Don’t think Connecticut is alone in this securitization mania.
Arizona is looking at sale-leasebacks of many state buildings, including the Arizona State Capitol. The plan would allow the state to sell the buildings, then lease them for 20 years, then buy the buildings back. California is heading down the same desperate path.
Chicago leased its 36,000 parking meters in 2009 to an investment group led by Morgan Stanley. The city got $1.2 billion up front on the 75-year arrangement. A study by Chicago’s inspector general concluded the city will lose out on an estimated $974 million over the period of the deal, additional money the city would have received if it kept all the parking and raised rates as the new operators intend.
“It’s come to the fore across the country because of the economic situation,” says David B. Panagore, chief operating officer for the city of Hartford.
DeStefano argues that his New Haven parking deal is “a prudent thing” for the city at a time when the state is mired in deficits and unable or unwilling to provide the kind of help the cities need during a recession.
He says New Haven might be able to survive the next couple of years without mortgaging future revenue “if we could get our hands untied from behind our backs.” DeStefano is referring to the state’s refusal to allow things like regional or municipal sales taxes or new rules for dealing with public employee unions.
According to the mayor, it comes down to a choice between this parking deal or suffering a “slow-down in very positive growth” because of debilitating tax increases or service cuts.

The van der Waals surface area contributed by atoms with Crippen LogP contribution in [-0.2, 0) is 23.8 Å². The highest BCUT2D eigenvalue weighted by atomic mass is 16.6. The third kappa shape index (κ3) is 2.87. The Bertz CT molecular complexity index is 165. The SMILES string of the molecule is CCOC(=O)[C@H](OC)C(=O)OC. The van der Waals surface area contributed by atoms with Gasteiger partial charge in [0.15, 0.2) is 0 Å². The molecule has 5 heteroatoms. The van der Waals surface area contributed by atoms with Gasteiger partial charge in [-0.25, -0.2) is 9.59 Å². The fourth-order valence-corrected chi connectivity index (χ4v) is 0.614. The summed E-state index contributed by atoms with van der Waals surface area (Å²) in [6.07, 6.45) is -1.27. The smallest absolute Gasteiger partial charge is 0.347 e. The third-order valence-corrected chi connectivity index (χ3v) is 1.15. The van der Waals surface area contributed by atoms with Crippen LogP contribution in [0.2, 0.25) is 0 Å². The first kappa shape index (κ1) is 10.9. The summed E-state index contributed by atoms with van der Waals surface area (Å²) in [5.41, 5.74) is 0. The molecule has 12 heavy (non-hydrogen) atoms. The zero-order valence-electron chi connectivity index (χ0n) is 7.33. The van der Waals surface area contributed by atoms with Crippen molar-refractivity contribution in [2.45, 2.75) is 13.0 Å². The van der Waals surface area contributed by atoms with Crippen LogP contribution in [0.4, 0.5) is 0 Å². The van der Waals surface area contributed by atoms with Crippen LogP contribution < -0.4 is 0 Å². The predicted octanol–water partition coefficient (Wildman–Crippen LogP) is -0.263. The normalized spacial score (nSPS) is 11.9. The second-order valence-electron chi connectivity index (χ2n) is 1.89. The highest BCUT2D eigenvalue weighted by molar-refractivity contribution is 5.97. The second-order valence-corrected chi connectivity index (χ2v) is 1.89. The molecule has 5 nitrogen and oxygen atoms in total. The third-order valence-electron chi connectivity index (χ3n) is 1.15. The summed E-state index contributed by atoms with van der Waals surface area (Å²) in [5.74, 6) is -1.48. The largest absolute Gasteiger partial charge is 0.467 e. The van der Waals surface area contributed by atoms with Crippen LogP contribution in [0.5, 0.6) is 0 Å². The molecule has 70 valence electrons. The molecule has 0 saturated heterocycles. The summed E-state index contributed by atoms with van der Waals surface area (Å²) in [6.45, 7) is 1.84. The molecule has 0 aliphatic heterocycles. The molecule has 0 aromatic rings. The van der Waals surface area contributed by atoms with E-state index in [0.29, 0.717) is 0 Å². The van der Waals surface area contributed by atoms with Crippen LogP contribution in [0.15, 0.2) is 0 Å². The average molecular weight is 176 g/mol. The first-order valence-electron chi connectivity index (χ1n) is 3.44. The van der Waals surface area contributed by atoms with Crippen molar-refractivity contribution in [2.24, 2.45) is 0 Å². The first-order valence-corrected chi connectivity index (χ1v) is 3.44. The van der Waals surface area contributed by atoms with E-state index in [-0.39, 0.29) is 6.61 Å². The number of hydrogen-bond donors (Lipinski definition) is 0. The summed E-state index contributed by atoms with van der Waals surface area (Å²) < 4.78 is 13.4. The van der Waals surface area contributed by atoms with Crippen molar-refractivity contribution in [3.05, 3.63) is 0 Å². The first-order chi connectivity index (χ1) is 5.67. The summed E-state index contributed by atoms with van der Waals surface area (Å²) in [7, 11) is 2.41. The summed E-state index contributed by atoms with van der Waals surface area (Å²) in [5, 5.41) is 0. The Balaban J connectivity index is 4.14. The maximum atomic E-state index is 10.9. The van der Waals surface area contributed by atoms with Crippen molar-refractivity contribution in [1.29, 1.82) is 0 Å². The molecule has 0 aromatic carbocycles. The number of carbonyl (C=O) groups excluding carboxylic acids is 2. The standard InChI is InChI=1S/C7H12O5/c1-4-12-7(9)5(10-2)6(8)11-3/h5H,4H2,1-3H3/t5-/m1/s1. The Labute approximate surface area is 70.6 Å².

The New Haven parking scheme would leave enforcement, parking rates and fines in the hands of the city, DeStefano says. He also hopes to generate some new parking cash for the city by installing new parking meters that would be outside this current arrangement.
Hartford is still trying to figure out exactly what it’s going to do. Panagore believes any money a parking securitization plan brings in had better do more than merely plug holes in the city budget.
Panagore says the key is finding an answer to the question of “How do you turn this into a long-term benefit?”
The difficulty, Panagore acknowledges, is that cities like Hartford are caught in a recessionary trap of sinking revenue and shrinking or stagnant state aid. “Our maneuver room keeps shrinking,” he says.
David Carson is the former CEO of People’s Bank and also a former member of the Hartford Parking Authority board. He doesn’t believe there is an upside to these securitization deals, except for the politicians in office right now.
“It’s a quick fix for today’s politicians without any long-term benefit,” he says flatly. “I don’t think this kind of financial arbitrage solves any problems. You do it in order to get out of today’s hole. The question is, what are you going to do tomorrow?”